Researchers at the La Jolla Institute for Allergy and Immunology, in collaboration with colleagues the University of California, San Diego, identified a novel drug target for the treatment of rheumatoid arthritis that focuses on the cells that are directly responsible for the cartilage damage in affected joints. [More]
Researchers find that blocking MCAM molecule could slow progression of multiple sclerosis

Researchers find that blocking MCAM molecule could slow progression of multiple sclerosis

A drug that could halt the progression of multiple sclerosis may soon be developed thanks to a discovery by a team at the CHUM Research Centre and the University of Montreal. The researchers have identified a molecule called MCAM, and they have shown that blocking this molecule could delay the onset of the disease and significantly slow its progression. [More]
Non-coding micro RNA molecule may control chemotherapy resistance among ovarian cancer patients

Non-coding micro RNA molecule may control chemotherapy resistance among ovarian cancer patients

A molecule that helps control gene expression may play a role in controlling chemotherapy resistance among patients with the most common form of ovarian cancer. [More]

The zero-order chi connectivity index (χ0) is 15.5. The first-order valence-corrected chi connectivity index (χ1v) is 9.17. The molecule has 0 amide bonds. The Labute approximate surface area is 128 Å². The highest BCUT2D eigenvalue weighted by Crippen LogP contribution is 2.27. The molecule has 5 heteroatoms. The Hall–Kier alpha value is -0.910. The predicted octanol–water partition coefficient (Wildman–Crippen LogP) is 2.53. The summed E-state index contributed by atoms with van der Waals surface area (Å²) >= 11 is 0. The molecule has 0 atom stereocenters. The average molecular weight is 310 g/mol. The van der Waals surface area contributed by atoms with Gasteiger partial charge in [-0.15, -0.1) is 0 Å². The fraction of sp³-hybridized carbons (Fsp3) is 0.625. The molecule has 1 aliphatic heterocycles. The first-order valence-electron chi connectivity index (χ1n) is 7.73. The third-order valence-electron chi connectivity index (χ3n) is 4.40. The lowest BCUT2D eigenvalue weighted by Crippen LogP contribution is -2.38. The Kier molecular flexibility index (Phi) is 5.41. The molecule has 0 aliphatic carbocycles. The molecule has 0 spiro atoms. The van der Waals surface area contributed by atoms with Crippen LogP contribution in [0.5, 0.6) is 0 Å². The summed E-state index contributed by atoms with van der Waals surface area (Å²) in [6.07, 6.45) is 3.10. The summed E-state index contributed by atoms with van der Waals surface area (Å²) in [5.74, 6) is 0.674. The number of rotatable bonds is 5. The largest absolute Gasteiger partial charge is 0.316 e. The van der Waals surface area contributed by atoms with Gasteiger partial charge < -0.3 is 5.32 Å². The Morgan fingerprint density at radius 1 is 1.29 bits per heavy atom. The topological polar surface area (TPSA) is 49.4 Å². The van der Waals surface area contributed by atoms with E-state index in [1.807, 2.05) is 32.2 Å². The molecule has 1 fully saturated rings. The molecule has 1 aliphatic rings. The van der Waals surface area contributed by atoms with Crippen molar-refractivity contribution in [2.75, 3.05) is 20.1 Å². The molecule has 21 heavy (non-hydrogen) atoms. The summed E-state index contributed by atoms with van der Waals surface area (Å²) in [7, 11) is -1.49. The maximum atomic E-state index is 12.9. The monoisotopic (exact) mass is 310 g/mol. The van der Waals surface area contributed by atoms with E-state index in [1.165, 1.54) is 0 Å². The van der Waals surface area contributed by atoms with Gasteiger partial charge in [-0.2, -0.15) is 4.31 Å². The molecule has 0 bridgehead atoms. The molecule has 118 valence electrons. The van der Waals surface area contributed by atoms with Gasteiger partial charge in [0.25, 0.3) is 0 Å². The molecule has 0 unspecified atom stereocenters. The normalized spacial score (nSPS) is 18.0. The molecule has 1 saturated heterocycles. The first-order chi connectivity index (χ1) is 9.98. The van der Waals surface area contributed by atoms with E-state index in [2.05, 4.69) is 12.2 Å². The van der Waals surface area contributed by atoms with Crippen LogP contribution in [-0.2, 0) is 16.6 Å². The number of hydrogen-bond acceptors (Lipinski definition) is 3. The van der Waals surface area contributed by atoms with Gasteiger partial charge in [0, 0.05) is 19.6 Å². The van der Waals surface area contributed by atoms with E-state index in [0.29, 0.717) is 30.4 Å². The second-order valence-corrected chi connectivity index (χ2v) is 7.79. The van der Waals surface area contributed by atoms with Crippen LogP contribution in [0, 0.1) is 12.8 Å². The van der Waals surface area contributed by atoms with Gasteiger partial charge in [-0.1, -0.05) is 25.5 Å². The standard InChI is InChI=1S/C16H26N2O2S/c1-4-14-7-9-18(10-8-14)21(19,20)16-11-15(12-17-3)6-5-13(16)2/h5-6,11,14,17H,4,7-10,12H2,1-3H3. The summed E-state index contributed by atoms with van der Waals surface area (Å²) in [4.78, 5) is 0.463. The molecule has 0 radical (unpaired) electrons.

First-of-its-kind DNA bank aims at advancing research into genetics of stuttering

First-of-its-kind DNA bank aims at advancing research into genetics of stuttering

Scientists at the University of Alberta's Institute for Stuttering Treatment and Research want Albertans to give a spit -- five millilitres to be precise -- to help find the cause and a cure for stuttering. [More]
Scientists reveal how lymphatic system develops in embryo

Scientists reveal how lymphatic system develops in embryo

For over one hundred years, scientists have debated the question of the origins of the lymphatic system - a parallel system to the blood vessels that serves as a conduit for everything from immune cells to fat molecules to cancer cells. This issue has now been resolved by Dr. Karina Yaniv of Weizmann Institute's Biological Regulation Department. In a study reported online today in Nature, she and her team revealed how the lymphatic system develops in the embryo and for the first time managed to grow lymphatic cells in the lab. [More]